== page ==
So bundled payments are a promising model, but just one. We are also increasingly pursuing percent-of-Medicare-based contracts where we’re negotiating with doctors and health systems for care that’s based on a percent of Medicare. Pretty straight forward, but not all that prevalent in our market so far. In addition, and maybe similar to that percent-of-Medicare-type contracting, we are experimenting with measures of the total cost of care as another way to design more effective reimbursement methods that reward efficiency and results, not volume of services.

WHN: You also said there’s a need to make “timely information on healthcare cost and quality more available.” What are the next steps?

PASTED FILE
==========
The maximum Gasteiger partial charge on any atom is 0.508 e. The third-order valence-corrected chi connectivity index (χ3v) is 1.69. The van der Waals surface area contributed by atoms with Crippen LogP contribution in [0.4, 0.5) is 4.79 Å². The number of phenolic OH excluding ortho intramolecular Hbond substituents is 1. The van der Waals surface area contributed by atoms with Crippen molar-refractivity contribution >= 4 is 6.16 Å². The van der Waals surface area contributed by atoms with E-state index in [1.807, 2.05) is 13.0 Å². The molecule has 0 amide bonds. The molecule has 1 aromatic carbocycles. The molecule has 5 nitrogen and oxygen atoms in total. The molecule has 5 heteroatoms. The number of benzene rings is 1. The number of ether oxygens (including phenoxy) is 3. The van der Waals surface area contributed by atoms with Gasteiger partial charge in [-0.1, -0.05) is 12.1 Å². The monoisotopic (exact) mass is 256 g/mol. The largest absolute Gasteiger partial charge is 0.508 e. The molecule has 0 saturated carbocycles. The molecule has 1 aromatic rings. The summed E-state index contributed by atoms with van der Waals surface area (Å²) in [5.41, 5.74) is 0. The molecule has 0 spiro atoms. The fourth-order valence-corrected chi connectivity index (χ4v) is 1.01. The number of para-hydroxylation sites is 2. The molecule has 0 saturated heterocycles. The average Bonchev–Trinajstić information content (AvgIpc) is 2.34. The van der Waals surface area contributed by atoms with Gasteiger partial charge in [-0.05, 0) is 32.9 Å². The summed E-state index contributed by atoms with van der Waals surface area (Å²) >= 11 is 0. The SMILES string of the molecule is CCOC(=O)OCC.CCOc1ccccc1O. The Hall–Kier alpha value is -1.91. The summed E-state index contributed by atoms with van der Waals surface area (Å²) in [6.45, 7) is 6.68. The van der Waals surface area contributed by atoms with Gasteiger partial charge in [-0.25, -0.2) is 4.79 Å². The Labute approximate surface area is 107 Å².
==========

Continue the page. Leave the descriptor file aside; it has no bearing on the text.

CD: There’s a lot of room for improvement in this area. Even though we have some information available today on cost and quality, it’s oftentimes not enough and also not at the right level. So we may have information about a hospital overall, but consumers and employers want to understand the performance in specialty care, for instance, in cardiology or in orthopedics. And they also want to understand the performance of individual physicians because those are the decisions that we’re making. We’re choosing doctors. We’re trying to compare performance from one hospital to another on a specific procedure or in a specific clinical area. So on the quality side, the information that we have available today by and large is not aligned with the decisions that consumers and employers need to make. On the cost side, if networks and health plans are willing to make the negotiated rates and estimates of consumer out-of-pocket costs available to their patients, that’s great. But oftentimes, they aren’t. So having reliable information for an employer or a consumer to understand price differences in the market and what their specific out-of-pocket costs will be is a challenge.